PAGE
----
Understandably, most people prefer not to talk about their own death or the possibility of becoming incapacitated someday. Likewise, the idea of sitting down and discussing the eventual death of a parent, grandparent, or other loved one probably doesn’t sound like much fun either. These discussions, however, should occur. If you have recently created, or updated, your own estate plan it is wise to share at least the basics of that plan with close loved ones as well as with individuals who play an important role in the plan. If you are trying to figure out how to have a conversation about your estate plan, consider the following:
- Consider likely reactions– many of your preparations will hinge on how you expect people to react. If you expect beneficiaries to be angry or offended, for example, you might not want to have the meeting in public.
- Decide where– Consider asking your estate planning attorney about having the meeting at his/her office. It provides privacy while still evoking an atmosphere where people are likely to behave appropriately. If you do not anticipate any negative reactions to your decisions, discussing your plan over dinner at the family home might put everyone more at ease.
- Decide who – deciding who to share your plans with may be the most difficult decision. People who play integral roles, such as Executor, Trustee, or Guardian, should also know about your plans; however, only you can decide whether or not to discuss those plans with beneficiaries.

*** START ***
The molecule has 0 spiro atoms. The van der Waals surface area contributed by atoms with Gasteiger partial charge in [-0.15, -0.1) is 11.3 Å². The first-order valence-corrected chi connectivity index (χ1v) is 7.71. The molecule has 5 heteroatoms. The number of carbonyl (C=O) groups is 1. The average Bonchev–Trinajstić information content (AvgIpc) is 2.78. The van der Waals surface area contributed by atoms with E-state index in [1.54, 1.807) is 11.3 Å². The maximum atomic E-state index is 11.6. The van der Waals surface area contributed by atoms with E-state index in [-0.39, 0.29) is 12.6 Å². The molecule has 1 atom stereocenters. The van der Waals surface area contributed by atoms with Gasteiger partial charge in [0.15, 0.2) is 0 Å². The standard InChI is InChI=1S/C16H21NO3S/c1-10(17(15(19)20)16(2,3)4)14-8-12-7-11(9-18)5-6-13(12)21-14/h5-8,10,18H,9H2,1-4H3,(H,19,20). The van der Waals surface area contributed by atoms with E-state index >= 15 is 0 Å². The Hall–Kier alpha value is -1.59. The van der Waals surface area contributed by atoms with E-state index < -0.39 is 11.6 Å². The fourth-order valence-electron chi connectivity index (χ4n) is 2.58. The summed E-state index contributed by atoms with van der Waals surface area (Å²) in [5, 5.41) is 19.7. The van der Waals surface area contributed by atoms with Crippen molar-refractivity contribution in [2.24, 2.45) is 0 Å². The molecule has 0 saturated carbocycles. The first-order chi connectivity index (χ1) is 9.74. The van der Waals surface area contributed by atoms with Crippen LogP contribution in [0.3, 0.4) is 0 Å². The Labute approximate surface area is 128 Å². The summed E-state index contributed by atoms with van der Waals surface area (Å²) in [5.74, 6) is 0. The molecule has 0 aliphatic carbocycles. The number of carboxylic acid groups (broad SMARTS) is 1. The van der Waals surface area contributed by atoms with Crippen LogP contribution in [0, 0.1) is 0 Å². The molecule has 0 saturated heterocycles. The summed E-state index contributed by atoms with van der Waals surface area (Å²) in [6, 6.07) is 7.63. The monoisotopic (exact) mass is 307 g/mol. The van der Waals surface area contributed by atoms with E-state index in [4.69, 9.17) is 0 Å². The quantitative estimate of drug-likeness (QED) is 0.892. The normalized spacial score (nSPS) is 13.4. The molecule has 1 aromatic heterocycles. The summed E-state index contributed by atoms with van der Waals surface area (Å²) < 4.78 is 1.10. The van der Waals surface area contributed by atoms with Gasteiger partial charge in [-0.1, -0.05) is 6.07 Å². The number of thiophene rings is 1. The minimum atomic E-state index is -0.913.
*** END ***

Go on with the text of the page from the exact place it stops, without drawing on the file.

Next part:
- How much do you want to share – some people share details of their estate plan while others only provide a general overview. There is no “norm” – only you can decide.
- Be prepared for questions – beneficiaries are likely to have questions that range from “why did you give ______ more than me?” to more practical questions such as “how do we know where to find life insurance policy information?” Be prepared to answer – or not. If your estate planning attorney is present he/she may be able to help answer any legal questions.
- Consult with your attorney – talk to your attorney before deciding how to handle the entire affair. Your estate planning attorney has undoubtedly been through this many times and can likely provide you with solid advice about how to handle the discussion.
If you have additional questions or concerns about your Illinois estate plan in general, contact the experienced Illinois estate planning attorneys at Nash Bean Ford & Brown, LLP by calling 309-944-2188 to schedule your appointment today.
- My Parent/Spouse Shows Early Signs of Dementia. Can We Still Do Medicaid Planning? - July 20, 2015
- What Happens to a Living Trust When One Spouse Dies? - July 13, 2015
- Medicaid Spousal Impoverishment Rules - July 7, 2015